Two Years Post Katrina: Racism and Criminal Justice in New Orleans

ZNet | Activism

Two Years Post-Katrina:
Racism and Criminal Justice in New Orleans

by Jordan Flaherty; August 30, 2007

Two years after the devastation of New Orleans highlighted racism and inequality in the US, the disaster continues. New Orleans' health care and education systems are still in crisis.  Thousands of units of public housing sit empty.  Nearly half the city's population remains displaced.  A report released this week by the Institute for Southern Studies reveals that, out of $116 billion in federal Katrina funds allocated, less than 30% has gone towards long-term rebuilding—and half of that 30% remains unspent.   

The city's criminal justice system, already rated among the worst in the nation by human rights organizations pre-Katrina, continues to be in crisis.  After the storm, thousands of prisoners were abandoned in Orleans Parish Prison as the water was rising. In the days after Katrina, mainstream media depicted the people of New Orleans as looters and criminals, and a makeshift jail in a bus station was the first city function to re-open, just days after the storm.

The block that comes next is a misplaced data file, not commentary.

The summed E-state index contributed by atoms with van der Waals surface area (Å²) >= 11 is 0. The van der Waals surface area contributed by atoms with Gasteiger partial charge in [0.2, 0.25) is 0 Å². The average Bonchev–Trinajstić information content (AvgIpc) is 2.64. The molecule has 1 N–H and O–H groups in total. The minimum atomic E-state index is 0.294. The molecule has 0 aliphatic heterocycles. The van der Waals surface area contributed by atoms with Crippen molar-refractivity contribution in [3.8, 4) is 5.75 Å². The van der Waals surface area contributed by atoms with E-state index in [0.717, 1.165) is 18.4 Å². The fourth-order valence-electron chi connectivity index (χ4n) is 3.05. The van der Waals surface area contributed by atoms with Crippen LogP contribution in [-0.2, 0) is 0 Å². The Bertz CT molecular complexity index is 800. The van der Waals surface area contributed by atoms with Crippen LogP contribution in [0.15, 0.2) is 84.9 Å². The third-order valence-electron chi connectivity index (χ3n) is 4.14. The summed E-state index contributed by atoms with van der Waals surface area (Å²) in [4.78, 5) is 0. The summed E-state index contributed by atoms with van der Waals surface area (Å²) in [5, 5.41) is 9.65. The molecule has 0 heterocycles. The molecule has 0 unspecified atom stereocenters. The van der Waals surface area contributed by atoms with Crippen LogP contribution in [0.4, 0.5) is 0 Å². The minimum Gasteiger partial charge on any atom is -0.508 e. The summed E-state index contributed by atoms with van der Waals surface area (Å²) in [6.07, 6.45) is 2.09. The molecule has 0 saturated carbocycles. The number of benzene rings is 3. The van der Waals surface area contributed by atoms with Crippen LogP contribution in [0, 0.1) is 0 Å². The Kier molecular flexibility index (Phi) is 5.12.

For Robert Goodman, an activist for criminal justice reform who was born and raised in the schools and prisons of Louisiana, this demonizing and criminalization of the survivors was no surprise.  He tells me that the primary crisis of New Orleans is a discriminatory and corrupt criminal justice system, adding that, "every time a black child is born in Louisiana, there's already a bed waiting for him at Angola State Prison.". 

On May 9, 2006, Robert Goodman's brother was killed in an encounter with the New Orleans police. This was another death in a long list of civilian deaths at police hands, a list that also includes three deaths in Orleans Parish Prison this year.  Advocates say these deaths have not received proper investigation, and point to larger, systemic problems. 

A Broken System